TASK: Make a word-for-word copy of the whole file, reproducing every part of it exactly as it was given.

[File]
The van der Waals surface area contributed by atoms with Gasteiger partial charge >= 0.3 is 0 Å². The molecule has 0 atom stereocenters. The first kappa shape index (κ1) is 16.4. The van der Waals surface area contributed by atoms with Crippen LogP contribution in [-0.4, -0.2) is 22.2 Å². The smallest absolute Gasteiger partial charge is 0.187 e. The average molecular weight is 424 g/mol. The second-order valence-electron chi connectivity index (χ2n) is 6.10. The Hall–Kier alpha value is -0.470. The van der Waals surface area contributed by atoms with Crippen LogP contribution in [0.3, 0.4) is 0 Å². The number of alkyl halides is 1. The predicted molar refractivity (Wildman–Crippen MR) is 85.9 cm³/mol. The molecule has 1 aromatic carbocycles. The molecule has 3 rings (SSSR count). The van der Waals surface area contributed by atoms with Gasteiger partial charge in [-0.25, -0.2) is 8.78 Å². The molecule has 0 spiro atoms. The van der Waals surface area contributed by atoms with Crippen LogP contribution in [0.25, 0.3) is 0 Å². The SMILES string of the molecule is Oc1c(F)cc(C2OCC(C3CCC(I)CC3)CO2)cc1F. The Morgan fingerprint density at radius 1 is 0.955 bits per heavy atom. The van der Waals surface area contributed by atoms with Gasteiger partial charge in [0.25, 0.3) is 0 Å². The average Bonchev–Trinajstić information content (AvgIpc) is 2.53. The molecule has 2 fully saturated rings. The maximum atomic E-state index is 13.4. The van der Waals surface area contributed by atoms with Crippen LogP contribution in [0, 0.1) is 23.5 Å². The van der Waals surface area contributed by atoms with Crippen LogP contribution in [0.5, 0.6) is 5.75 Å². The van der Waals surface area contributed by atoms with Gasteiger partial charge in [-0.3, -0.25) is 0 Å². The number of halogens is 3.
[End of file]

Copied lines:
The van der Waals surface area contributed by atoms with Gasteiger partial charge >= 0.3 is 0 Å². The molecule has 0 atom stereocenters. The first kappa shape index (κ1) is 16.4. The van der Waals surface area contributed by atoms with Crippen LogP contribution in [-0.4, -0.2) is 22.2 Å². The smallest absolute Gasteiger partial charge is 0.187 e. The average molecular weight is 424 g/mol. The second-order valence-electron chi connectivity index (χ2n) is 6.10. The Hall–Kier alpha value is -0.470. The van der Waals surface area contributed by atoms with Crippen LogP contribution in [0.3, 0.4) is 0 Å². The number of alkyl halides is 1. The predicted molar refractivity (Wildman–Crippen MR) is 85.9 cm³/mol. The molecule has 1 aromatic carbocycles. The molecule has 3 rings (SSSR count). The van der Waals surface area contributed by atoms with Gasteiger partial charge in [-0.25, -0.2) is 8.78 Å². The molecule has 0 spiro atoms. The van der Waals surface area contributed by atoms with Crippen LogP contribution in [0.25, 0.3) is 0 Å². The SMILES string of the molecule is Oc1c(F)cc(C2OCC(C3CCC(I)CC3)CO2)cc1F. The Morgan fingerprint density at radius 1 is 0.955 bits per heavy atom. The van der Waals surface area contributed by atoms with Gasteiger partial charge in [0.25, 0.3) is 0 Å². The average Bonchev–Trinajstić information content (AvgIpc) is 2.53. The molecule has 2 fully saturated rings. The maximum atomic E-state index is 13.4. The van der Waals surface area contributed by atoms with Crippen LogP contribution in [0, 0.1) is 23.5 Å². The van der Waals surface area contributed by atoms with Crippen LogP contribution in [0.5, 0.6) is 5.75 Å². The van der Waals surface area contributed by atoms with Gasteiger partial charge in [-0.3, -0.25) is 0 Å². The number of halogens is 3.